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Steps on How to Mix Recycled Glass and Concrete

written by: Amber Neely•edited by: BStone•updated: 4/22/2012

Have you ever wondered how to mix recycled glass and concrete? You may have seen those trendy counter tops with glass chips embedded into them and thought them quite stylish. This article will show you the basics of mixing glass and concrete for just such a project.

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    Why Do It Yourself?

    Recycled Glass is a Great Aesthetic Enhancer to a Poured Concrete Project You've probably seen glass embedded counter tops or tables and thought that you'd really like to have one yourself; until you looked at the price tag. Why pay thousands of dollars for someone to build you a custom project when you could do it yourself? If you've ever wondered how to mix recycled glass and concrete to create a counter top, table, or walkway paths, you'll be happy to know that the process is not much harder than pouring a normal cement project. The only difference is adding the glass and finishing the project with a variety of finishing tools, which happens to be easy to do. Learn how to make an environmentally conscious and style-savvy project.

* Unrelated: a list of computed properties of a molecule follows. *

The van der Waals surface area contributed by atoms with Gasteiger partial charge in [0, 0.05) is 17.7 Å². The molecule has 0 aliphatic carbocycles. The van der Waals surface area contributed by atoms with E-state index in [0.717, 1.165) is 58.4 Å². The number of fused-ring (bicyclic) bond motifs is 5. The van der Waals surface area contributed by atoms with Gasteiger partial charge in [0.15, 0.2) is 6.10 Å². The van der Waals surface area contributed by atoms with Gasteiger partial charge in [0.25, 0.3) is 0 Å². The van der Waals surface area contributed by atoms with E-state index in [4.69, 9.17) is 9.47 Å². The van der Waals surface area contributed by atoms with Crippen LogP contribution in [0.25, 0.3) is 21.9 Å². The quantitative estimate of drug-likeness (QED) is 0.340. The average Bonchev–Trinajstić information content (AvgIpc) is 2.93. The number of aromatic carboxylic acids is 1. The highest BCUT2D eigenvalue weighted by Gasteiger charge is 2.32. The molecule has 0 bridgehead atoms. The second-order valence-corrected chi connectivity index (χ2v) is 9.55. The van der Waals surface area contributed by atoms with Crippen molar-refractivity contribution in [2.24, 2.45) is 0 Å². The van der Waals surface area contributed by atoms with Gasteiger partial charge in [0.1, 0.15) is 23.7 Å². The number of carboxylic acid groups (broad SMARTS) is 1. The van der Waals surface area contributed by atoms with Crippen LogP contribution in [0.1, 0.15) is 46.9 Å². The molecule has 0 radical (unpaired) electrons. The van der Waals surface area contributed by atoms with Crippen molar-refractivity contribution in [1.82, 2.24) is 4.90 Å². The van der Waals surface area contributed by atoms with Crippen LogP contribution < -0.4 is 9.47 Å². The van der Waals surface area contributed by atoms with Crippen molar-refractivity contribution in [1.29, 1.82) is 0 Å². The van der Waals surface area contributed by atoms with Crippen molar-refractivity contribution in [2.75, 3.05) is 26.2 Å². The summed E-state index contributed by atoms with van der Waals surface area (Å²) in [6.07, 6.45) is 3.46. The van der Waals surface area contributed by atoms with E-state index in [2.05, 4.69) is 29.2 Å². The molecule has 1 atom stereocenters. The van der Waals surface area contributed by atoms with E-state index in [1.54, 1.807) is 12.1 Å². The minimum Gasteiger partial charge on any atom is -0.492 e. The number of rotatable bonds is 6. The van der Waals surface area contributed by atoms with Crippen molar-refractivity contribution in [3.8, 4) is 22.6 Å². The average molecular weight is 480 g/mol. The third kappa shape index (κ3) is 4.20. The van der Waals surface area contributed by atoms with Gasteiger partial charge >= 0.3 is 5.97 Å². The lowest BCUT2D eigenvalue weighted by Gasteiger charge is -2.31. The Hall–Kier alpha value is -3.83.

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    Purchase Your Recycled Glass

    Purchase your recycled glass in the colors you would like. Recycled glass is available wildly on the internet and comes in hundreds of different colors, including glow in the dark! It's recommended that you don't try to use the concrete for things that require a lot of structural integrity, as home made glass and concrete mixtures have not been rated for extreme lode bearing.

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    Making or Purchasing a Mold

    If you're making a counter top or table, you need to either purchase a pre-made mold or create your own. They can frequently be purchased from popular home and garden stores such as Home Depot or Lowes. If you are interested in making one yourself, simply use plywood release forms. Be sure to line the forms with a release agent. If making something small like walkway stones, you can build a few smaller forms from scrap plywood you may have laying around.